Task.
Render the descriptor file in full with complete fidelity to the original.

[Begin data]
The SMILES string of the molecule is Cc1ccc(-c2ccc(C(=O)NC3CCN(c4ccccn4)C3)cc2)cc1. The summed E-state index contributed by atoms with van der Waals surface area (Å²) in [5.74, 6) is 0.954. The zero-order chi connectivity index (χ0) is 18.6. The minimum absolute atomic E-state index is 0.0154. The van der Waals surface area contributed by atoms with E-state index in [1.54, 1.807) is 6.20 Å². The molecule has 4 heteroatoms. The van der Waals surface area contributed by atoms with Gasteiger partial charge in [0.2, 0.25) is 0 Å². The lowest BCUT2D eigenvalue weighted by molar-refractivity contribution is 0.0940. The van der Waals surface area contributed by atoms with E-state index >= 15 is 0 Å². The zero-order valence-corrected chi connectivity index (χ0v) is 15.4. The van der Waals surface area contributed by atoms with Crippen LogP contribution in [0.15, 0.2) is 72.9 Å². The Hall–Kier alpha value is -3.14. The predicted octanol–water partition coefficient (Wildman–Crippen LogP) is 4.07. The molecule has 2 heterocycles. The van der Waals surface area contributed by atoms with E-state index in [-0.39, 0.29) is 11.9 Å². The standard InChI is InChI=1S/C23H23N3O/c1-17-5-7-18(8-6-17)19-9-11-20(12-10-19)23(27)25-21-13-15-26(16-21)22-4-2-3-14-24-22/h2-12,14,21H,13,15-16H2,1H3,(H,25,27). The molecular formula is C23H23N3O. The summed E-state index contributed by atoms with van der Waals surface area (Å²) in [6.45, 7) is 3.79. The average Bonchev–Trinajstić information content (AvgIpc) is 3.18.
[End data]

The SMILES string of the molecule is Cc1ccc(-c2ccc(C(=O)NC3CCN(c4ccccn4)C3)cc2)cc1. The summed E-state index contributed by atoms with van der Waals surface area (Å²) in [5.74, 6) is 0.954. The zero-order chi connectivity index (χ0) is 18.6. The minimum absolute atomic E-state index is 0.0154. The van der Waals surface area contributed by atoms with E-state index in [1.54, 1.807) is 6.20 Å². The molecule has 4 heteroatoms. The van der Waals surface area contributed by atoms with Gasteiger partial charge in [0.2, 0.25) is 0 Å². The lowest BCUT2D eigenvalue weighted by molar-refractivity contribution is 0.0940. The van der Waals surface area contributed by atoms with E-state index >= 15 is 0 Å². The zero-order valence-corrected chi connectivity index (χ0v) is 15.4. The van der Waals surface area contributed by atoms with Crippen LogP contribution in [0.15, 0.2) is 72.9 Å². The Hall–Kier alpha value is -3.14. The predicted octanol–water partition coefficient (Wildman–Crippen LogP) is 4.07. The molecule has 2 heterocycles. The van der Waals surface area contributed by atoms with E-state index in [-0.39, 0.29) is 11.9 Å². The standard InChI is InChI=1S/C23H23N3O/c1-17-5-7-18(8-6-17)19-9-11-20(12-10-19)23(27)25-21-13-15-26(16-21)22-4-2-3-14-24-22/h2-12,14,21H,13,15-16H2,1H3,(H,25,27). The molecular formula is C23H23N3O. The summed E-state index contributed by atoms with van der Waals surface area (Å²) in [6.45, 7) is 3.79. The average Bonchev–Trinajstić information content (AvgIpc) is 3.18.